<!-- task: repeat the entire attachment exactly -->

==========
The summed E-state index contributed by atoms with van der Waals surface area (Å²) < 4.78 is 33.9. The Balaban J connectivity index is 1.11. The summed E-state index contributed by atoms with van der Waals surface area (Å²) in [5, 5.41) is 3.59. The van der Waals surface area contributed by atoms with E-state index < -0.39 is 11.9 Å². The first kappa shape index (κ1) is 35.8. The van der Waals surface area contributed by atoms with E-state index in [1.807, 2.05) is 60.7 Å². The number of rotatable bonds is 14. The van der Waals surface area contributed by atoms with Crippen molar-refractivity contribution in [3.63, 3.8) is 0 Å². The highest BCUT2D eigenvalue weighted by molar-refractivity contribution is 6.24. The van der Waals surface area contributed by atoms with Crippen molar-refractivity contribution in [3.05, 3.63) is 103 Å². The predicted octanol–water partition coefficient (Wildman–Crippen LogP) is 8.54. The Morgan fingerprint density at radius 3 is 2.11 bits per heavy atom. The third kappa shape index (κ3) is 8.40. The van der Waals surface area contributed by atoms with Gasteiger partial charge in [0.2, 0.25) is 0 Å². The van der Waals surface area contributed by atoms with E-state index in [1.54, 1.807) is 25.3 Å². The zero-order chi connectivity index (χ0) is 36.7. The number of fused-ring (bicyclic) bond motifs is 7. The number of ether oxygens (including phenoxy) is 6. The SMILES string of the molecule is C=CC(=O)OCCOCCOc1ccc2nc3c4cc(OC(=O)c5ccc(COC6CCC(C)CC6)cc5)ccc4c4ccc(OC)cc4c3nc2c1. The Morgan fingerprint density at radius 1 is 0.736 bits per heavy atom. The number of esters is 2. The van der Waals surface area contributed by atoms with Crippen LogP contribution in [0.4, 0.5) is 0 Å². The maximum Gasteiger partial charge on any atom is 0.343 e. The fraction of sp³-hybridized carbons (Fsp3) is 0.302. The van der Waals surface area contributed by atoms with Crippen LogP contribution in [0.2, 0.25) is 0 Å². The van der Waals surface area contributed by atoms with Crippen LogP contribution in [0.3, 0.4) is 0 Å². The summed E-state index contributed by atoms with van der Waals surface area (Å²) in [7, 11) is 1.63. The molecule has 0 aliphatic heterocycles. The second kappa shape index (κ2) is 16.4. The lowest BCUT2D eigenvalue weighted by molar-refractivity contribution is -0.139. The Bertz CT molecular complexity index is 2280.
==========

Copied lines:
The summed E-state index contributed by atoms with van der Waals surface area (Å²) < 4.78 is 33.9. The Balaban J connectivity index is 1.11. The summed E-state index contributed by atoms with van der Waals surface area (Å²) in [5, 5.41) is 3.59. The van der Waals surface area contributed by atoms with E-state index < -0.39 is 11.9 Å². The first kappa shape index (κ1) is 35.8. The van der Waals surface area contributed by atoms with E-state index in [1.807, 2.05) is 60.7 Å². The number of rotatable bonds is 14. The van der Waals surface area contributed by atoms with Crippen molar-refractivity contribution in [3.63, 3.8) is 0 Å². The highest BCUT2D eigenvalue weighted by molar-refractivity contribution is 6.24. The van der Waals surface area contributed by atoms with Crippen molar-refractivity contribution in [3.05, 3.63) is 103 Å². The predicted octanol–water partition coefficient (Wildman–Crippen LogP) is 8.54. The Morgan fingerprint density at radius 3 is 2.11 bits per heavy atom. The third kappa shape index (κ3) is 8.40. The van der Waals surface area contributed by atoms with Gasteiger partial charge in [0.2, 0.25) is 0 Å². The van der Waals surface area contributed by atoms with E-state index in [1.54, 1.807) is 25.3 Å². The zero-order chi connectivity index (χ0) is 36.7. The number of fused-ring (bicyclic) bond motifs is 7. The number of ether oxygens (including phenoxy) is 6. The SMILES string of the molecule is C=CC(=O)OCCOCCOc1ccc2nc3c4cc(OC(=O)c5ccc(COC6CCC(C)CC6)cc5)ccc4c4ccc(OC)cc4c3nc2c1. The Morgan fingerprint density at radius 1 is 0.736 bits per heavy atom. The number of esters is 2. The van der Waals surface area contributed by atoms with Crippen LogP contribution in [0.4, 0.5) is 0 Å². The maximum Gasteiger partial charge on any atom is 0.343 e. The fraction of sp³-hybridized carbons (Fsp3) is 0.302. The van der Waals surface area contributed by atoms with Crippen LogP contribution in [0.2, 0.25) is 0 Å². The van der Waals surface area contributed by atoms with Crippen LogP contribution in [0.3, 0.4) is 0 Å². The summed E-state index contributed by atoms with van der Waals surface area (Å²) in [7, 11) is 1.63. The molecule has 0 aliphatic heterocycles. The second kappa shape index (κ2) is 16.4. The lowest BCUT2D eigenvalue weighted by molar-refractivity contribution is -0.139. The Bertz CT molecular complexity index is 2280.